New Florida Law May Restrict Public Beach Access
A new law will take effect this summer, and you may want to keep an eye out if you frequent your local beach. In March, Governor Rick Scott signed HB 631, which restricts local governments from creating and enacting legislation that allows public entry into privately owned beaches.
Public access to these private beaches is typically known as "customary use", which has allowed beachgoers to use any part of the beach below the high-water line. While property owners control the part of the sand that will not be covered by high tide, the public is free to use the lower part of the beach. There has been an ongoing battle in recent years between property owners and public beachgoers, with some Florida counties banning property owners from imposing physical boundaries on the beach. However, the new law will not allow any more legislation of this kind, enacted after January 1, 2016.
Those who take issue with the new legislation say it unfairly restricts the powers of local governments. If there is a public access issue, local governments will be forced to sue private property owners. The public will not longer be guaranteed access to beaches they have frequented for years. However, state legislators have spoken out to assure the public that nothing will change. State Rep. Cord Byrd stated that, "the wet sand in between the water and the dunes is [still] public property, and beachgoers have a right to access it." The Florida Supreme Court has stated that if property owners attempt to impose boundaries or restrict access to beachgoers, the local government can cite the doctrine of "customary use", but only if public access has been "ancient, reasonable, without interruption, and free from dispute." In other words, if the public has been using the beach for years, without issues, their right to use the beach will fall under "customary use".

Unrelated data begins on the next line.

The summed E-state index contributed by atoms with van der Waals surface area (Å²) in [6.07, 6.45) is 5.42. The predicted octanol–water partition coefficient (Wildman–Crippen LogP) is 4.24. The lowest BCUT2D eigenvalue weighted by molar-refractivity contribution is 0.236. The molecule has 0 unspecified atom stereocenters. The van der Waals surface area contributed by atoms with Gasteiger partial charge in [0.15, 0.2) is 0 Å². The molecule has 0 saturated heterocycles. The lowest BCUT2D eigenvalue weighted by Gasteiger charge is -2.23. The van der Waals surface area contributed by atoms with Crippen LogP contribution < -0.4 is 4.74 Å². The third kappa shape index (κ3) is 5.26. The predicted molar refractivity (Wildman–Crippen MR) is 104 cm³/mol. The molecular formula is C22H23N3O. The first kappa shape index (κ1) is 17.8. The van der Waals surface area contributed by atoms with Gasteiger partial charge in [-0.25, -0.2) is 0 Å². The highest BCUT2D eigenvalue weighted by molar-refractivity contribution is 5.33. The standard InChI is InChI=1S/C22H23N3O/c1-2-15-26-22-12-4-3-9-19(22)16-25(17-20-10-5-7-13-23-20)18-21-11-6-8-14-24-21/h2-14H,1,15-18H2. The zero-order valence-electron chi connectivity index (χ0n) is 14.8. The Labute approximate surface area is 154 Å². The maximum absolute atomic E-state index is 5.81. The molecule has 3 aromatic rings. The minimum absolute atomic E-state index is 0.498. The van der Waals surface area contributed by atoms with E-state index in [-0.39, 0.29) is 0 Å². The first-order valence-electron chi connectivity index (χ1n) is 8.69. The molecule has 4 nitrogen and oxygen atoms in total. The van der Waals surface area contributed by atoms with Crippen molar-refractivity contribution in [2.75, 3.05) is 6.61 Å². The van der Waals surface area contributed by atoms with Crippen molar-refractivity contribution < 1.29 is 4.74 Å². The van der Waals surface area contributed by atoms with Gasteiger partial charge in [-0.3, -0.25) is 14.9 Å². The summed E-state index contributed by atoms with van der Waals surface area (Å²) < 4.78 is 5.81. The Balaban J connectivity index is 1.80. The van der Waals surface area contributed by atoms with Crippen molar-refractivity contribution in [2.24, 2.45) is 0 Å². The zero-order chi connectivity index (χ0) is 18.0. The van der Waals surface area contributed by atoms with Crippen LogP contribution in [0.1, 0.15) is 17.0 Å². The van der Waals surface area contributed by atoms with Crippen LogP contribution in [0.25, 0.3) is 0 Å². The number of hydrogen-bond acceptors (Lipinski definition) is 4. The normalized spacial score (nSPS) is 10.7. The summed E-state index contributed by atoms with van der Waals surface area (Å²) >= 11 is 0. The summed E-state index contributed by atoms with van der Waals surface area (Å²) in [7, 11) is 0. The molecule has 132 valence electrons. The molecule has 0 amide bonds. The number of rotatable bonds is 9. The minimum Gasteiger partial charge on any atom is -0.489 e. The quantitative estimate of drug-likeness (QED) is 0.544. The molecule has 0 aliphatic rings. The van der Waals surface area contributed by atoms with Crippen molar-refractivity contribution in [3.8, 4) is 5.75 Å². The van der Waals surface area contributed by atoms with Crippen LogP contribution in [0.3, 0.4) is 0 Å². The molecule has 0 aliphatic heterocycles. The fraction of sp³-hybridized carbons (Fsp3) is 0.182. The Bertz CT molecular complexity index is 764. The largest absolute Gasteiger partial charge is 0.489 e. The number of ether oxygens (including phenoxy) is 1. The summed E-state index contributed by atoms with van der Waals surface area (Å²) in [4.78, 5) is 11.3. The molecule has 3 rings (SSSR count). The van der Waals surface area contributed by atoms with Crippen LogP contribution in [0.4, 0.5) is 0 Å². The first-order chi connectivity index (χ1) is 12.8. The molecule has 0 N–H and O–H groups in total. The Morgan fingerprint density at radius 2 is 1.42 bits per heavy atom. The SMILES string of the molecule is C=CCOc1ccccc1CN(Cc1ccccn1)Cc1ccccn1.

In total, private property owners take up 60% of Florida's coasts. If they decide to restrict access to the beach in front of their property, local governments must file a lawsuit in order to change that. This puts an enormous amount of financial strain on counties that just want to guarantee public beach access.
When the new legislation goes into effect this summer, beachgoers are not likely to notice any changes. However, the possibility that private property owners will restrict beach access still exists. A petition has circulated around the Internet, gathering more than 25,000 signatures in support of repealing the new law. Florida natives and tourists alike have signed the petition, wary that they may lose their beloved beaches. Beachgoers will have to wait until July 1st, when the law goes into effect, to see if they run into any problems on the sand.Call Pallegar Law, P.A. For Legal Representation
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